Innovation complications: the watchmaker’s dilemma.
My dad broke his back in a motorcycle crash. It was a time when spinal injuries weren’t well understood and he didn’t walk again. He was nineteen.
In those post-war years, being a paraplegic put some pressure on your job prospects. It took three years to get my dad into a wheelchair and then home. For most of that time, he lay on his back and had few visitors.
Cause and effect.
One person who did visit was the chap who was riding pillion at the time of the crash. He came to see if my dad’s insurance would cover the cost of a new suit (the suit he was wearing had been torn when my dad broke his back). No-one seemed to think it remarkable that this guy had been the pillion rider in previous bike crashes. Unrecognised cause and effect?
Being from a farming family, when Dad was lying in hospital it relieved the family of the need to feed him. When he went home, he was a burden. He got a disabled carriage: one of those small, single-seater, single-cylinder cars with handlebars instead of a steering wheel, and started selling different grades of oil to farmers, displayed in Kilner Jars so they could see the colour difference and know which oil was better for their tractor or rotovator. Not a common job these days.
You can’t buy more time.
Eventually, Dad trained as a watchmaker and found his groove. For over sixty years, he repaired watches. He fixed clocks too, and old clocks became his speciality. Those rickety old timepieces that were never really destined to keep good time, but which did a better job when he’d replaced their steel bearings with brass or jewels. Engineering that did a good enough job when timekeeping was more of an approximation than a science.
When man made it to the moon, watches became electronic, so Dad learnt to fix them as far as he could. When quartz watches launched, he decided he was not going to try: the technology is disposable, and the chips too small and cheap to try and fix. Even in the old days, there were companies that only made movements, and they supplied the same workings to all brands.
My dad made a good living from watches and clocks. He sold some, he fixed some, and he got paid what the service was worth. Because everyone knew what an alarm clock, or a Timex or a Rolex, cost, there was a limit to what he could charge for these repairs. But because no-one could put a price on an antique grandfather clock, or a Fusée movement, he charged what the customer would pay: value-based pricing in the service sector.
Over time, my dad became the only watchmaker in town. He outlived the others, or just kept working when they retired. Being in a wheelchair meant he couldn’t take up golf or sailing, so he did what he did. We never played football together, but we did go fishing. There were pastimes that he could apply some logic to – use his engineer’s mind.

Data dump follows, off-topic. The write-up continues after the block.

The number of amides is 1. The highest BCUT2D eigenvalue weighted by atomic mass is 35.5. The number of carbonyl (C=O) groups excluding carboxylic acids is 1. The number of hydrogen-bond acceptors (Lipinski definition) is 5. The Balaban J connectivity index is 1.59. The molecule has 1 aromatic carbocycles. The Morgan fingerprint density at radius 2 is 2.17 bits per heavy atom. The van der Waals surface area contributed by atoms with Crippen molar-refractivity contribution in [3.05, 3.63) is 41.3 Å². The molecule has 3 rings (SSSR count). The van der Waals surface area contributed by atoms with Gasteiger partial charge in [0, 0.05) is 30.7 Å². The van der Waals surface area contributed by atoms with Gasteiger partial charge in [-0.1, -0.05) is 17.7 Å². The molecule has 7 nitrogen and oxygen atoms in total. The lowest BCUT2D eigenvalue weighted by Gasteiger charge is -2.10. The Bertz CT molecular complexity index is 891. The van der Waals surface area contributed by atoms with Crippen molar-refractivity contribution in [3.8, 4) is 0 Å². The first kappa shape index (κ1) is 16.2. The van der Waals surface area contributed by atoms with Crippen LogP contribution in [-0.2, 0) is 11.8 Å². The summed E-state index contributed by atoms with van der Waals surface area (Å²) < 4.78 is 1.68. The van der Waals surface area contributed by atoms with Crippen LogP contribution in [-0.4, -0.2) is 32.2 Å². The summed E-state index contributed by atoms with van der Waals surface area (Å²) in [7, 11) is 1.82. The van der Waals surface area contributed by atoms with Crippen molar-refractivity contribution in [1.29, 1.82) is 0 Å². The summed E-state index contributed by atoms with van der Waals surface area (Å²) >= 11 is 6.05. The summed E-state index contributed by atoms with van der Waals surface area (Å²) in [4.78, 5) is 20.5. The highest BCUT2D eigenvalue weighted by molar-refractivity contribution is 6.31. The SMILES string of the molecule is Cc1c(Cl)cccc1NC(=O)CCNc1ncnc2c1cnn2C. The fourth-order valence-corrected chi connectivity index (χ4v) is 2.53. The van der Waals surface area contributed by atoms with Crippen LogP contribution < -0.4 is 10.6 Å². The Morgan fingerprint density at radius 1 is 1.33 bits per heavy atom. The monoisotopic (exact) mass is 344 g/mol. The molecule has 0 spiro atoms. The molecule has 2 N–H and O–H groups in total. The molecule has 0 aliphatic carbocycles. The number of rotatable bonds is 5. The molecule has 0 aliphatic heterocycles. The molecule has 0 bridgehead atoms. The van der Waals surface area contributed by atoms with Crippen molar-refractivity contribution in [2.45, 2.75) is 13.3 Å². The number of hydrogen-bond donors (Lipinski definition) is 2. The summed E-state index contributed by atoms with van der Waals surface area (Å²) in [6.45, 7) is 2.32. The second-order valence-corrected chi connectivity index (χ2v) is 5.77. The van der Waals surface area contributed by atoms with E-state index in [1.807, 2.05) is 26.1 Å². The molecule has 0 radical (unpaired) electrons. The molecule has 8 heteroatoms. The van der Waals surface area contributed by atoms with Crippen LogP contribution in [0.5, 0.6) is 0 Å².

To be in an industry that’s showing signs of changing in ways that you can’t see is not unusual.
As time went on, though, the price Dad could charge for repairing a clock became a matter of intense negotiation on every job. Whether the clock’s timekeeping was accurate was usually not a question: it was its status as a heritage piece, with an emotional value for the customer, that dictated what they’d pay to see it working again.
Gradually, the value of his work dropped. The quality was still as high – sixty years of knowledge and practice was hard learnt. But, whether you pay £5 or £50,000 for a watch, you can’t buy more time and can’t buy accuracy that makes that much difference. Watches and clocks now hold a different place in our value eco-system. Phones, screens and cars tell us what we need to know.
The old master made enough to live off by being good at what he did, but the market moved on. We all forgot about watchmakers – most of us are unlikely ever to need one.
This story is one that you can track through time and industry sectors right across the consumer product and medical landscape. Things that mattered to our parents and their parents simply don’t matter to us. Technologies that have come and gone are easy to list as far back as you can remember. My dad didn’t have a strategy: he had a skill that fell out of favour. Everything does eventually.
To be in an industry that’s showing signs of changing in ways that you can’t see is not unusual. Your time will come: that’s why we do what we do.
We help you to see how the trends developing around you will impact on your revenue line, and we work with you to develop a plan that underpins your continued business success.
Innovation isn’t an option.
Innovation isn’t an option, it’s an imperative. Unless you are planning to play golf or go fishing, and that isn’t really much of a plan.
Seeing it differently. Future-proofing. It’s what we do.